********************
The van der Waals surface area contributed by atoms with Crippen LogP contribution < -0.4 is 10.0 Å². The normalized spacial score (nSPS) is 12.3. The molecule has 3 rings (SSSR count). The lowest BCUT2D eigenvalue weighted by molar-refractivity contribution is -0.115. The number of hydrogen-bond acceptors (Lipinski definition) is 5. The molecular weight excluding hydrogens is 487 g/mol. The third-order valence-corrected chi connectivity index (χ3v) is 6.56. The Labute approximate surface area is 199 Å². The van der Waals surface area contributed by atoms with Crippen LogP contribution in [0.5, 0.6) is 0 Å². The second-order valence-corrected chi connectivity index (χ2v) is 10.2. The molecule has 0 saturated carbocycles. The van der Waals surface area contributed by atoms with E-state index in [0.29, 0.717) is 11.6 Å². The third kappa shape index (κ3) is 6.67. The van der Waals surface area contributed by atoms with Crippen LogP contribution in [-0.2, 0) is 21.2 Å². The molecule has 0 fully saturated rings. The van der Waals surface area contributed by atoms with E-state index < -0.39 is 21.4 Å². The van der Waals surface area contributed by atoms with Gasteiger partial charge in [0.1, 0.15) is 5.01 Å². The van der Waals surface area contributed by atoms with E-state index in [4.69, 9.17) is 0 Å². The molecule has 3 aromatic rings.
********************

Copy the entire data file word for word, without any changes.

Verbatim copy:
The van der Waals surface area contributed by atoms with Crippen LogP contribution < -0.4 is 10.0 Å². The normalized spacial score (nSPS) is 12.3. The molecule has 3 rings (SSSR count). The lowest BCUT2D eigenvalue weighted by molar-refractivity contribution is -0.115. The number of hydrogen-bond acceptors (Lipinski definition) is 5. The molecular weight excluding hydrogens is 487 g/mol. The third-order valence-corrected chi connectivity index (χ3v) is 6.56. The Labute approximate surface area is 199 Å². The van der Waals surface area contributed by atoms with Crippen LogP contribution in [0.5, 0.6) is 0 Å². The second-order valence-corrected chi connectivity index (χ2v) is 10.2. The molecule has 0 saturated carbocycles. The van der Waals surface area contributed by atoms with E-state index in [0.29, 0.717) is 11.6 Å². The third kappa shape index (κ3) is 6.67. The van der Waals surface area contributed by atoms with Crippen LogP contribution in [-0.2, 0) is 21.2 Å². The molecule has 0 fully saturated rings. The van der Waals surface area contributed by atoms with E-state index < -0.39 is 21.4 Å². The van der Waals surface area contributed by atoms with Gasteiger partial charge in [0.1, 0.15) is 5.01 Å². The van der Waals surface area contributed by atoms with E-state index in [4.69, 9.17) is 0 Å². The molecule has 3 aromatic rings.